Cardinal Müller’s new book-length interview

Gerhard Ludwig Cardinal Müller, prefect of the Congregation for the Doctrine of the Faith, has a forthcoming book-length interview with the Spanish publisher Carlos Granados. For now, the book will be in Spanish, but translations are apparently forthcoming. Sandro Magister has several lengthy excerpts at his website. One passage, translated for Magister by Matthew Sherry, touches upon the reformation festivities forthcoming, no doubt, next year:

Strictly speaking, we Catholics have no reason to celebrate October 31, 1517, the date that is considered the beginning of the Reformation that would lead to the rupture of Western Christianity.

If we are convinced that divine revelation is preserved whole and unchanged through Scripture and Tradition, in the doctrine of the faith, in the sacraments, in the hierarchical constitution of the Church by divine right, founded on the sacrament of holy orders, we cannot accept that there exist sufficient reasons to separate from the Church.

The members of the Protestant ecclesial communities look at this event from a different perspective, because they think that it is the opportune moment to celebrate the rediscovery of the “pure Word of God,” which they presume to have been disfigured throughout history by merely human traditions. The Protestant reformers arrived at the conclusion, five hundred years ago, that some Church hierarchs were not only morally corrupt, but had also distorted the Gospel and, as a result, had blocked the path of salvation for believers toward Jesus Christ. To justify the separation they accused the pope, the presumed head of this system, of being the Antichrist.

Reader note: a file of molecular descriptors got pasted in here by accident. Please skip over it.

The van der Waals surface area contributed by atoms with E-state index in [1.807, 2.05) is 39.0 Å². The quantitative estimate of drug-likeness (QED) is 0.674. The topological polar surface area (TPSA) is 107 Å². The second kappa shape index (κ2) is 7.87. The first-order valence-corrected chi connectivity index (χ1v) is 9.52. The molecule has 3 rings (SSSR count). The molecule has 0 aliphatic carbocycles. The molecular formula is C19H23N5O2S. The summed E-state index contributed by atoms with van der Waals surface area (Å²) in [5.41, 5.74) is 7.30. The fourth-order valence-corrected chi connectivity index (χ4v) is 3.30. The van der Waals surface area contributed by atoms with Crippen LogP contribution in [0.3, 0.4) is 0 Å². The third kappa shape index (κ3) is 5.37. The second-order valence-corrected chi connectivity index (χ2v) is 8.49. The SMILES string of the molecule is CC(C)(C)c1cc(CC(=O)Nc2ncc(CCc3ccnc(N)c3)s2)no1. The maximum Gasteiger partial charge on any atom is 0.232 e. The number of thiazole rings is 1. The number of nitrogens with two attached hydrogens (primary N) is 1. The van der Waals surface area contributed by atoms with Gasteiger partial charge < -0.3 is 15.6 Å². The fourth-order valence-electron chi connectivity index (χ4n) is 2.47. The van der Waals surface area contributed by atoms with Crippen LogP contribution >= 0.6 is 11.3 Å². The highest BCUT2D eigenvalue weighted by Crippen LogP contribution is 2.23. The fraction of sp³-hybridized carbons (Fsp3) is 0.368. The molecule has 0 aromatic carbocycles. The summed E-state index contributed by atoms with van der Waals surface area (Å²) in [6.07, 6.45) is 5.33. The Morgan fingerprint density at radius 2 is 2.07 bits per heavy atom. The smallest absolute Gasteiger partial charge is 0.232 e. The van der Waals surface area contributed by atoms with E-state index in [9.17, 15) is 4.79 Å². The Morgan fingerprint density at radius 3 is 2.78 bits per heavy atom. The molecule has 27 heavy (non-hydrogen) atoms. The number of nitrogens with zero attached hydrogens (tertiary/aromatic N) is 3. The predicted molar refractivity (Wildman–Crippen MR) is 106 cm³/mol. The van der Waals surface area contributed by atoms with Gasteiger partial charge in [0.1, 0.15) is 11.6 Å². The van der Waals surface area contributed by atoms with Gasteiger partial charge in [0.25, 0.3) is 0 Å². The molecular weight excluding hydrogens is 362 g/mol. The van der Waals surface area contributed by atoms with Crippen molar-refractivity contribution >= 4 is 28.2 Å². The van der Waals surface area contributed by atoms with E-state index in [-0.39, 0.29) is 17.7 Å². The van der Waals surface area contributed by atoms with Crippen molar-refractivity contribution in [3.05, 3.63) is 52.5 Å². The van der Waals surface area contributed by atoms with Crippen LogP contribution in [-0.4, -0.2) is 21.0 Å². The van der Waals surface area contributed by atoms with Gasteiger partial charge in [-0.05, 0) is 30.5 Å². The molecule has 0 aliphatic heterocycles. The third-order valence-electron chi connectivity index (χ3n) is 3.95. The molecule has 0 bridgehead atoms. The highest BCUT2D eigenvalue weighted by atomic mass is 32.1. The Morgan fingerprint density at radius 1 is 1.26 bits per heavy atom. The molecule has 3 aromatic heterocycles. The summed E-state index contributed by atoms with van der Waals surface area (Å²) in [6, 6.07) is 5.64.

How can the ecumenical dialogue with the evangelical communities be carried forward today in a realistic way? The theologian Karl-Heinz Menke is speaking the truth when he asserts that the relativization of the truth and the acritical adoption of modern ideologies are the principal obstacle toward union in the truth.

In this sense, a Protestantization of the Catholic Church on the basis of a secular vision without reference to transcendence not only cannot reconcile us with the Protestants, but also cannot allow an encounter with the mystery of Christ, because in Him we are repositories of a supernatural revelation to which all of us owe total obedience of intellect and will (cf. “Dei Verbum,” 5).

I think that the Catholic principles of ecumenism, as they were proposed and developed by the decree of Vatican Council II, are still entirely valid (cf. “Unitatis Redintegratio,” 2-4). On the other hand, I am convinced that the document of the congregation for the doctrine of the faith “Dominus Iesus,” of the holy year of 2000, not understood by many and unjustly rejected by others, is without a doubt the magna carta against the Christological and ecclesiological relativism of this time of such confusion.

(Emphases added.) Good medicine. And there’s more of it in the post, touching upon some of the other flashpoint issues of the present day. Some sources have already picked up on Cardinal Müller’s comments about the forthcoming celebration of the reformation.

It remains to be seen, of course, what the Holy Father says in Sweden when he attends an ecumenical service commemorating the reformation. However, it seems to us that Cardinal Müller is fundamentally right, not merely that there are not valid reasons for separating from communion with Christ’s Church, though that is certainly true, but also that western Christianity and, indeed, the west as a whole has been injured by the reformation. There has been an impoverishment of western Christianity in the intervening 500 years that was scarcely conceivable with the first protestants struck out very much on their own. And one even wonders whether the complete inversion of man’s relationship to God, which Pope Emeritus Benedict has discussed fairly recently, would have happened in the absence of the wounds in the Body of Christ caused by the reformation. But such speculation is probably not entirely helpful at the moment. So we will say this: we look forward very much to reading Cardinal Müller’s thoughts on these matters.

For our part, we imagine that, on October 31, 1517, we will remember in a special way the souls of those who departed this life outside of full communion with Christ’s Church and his vicar, the Roman Pontiff.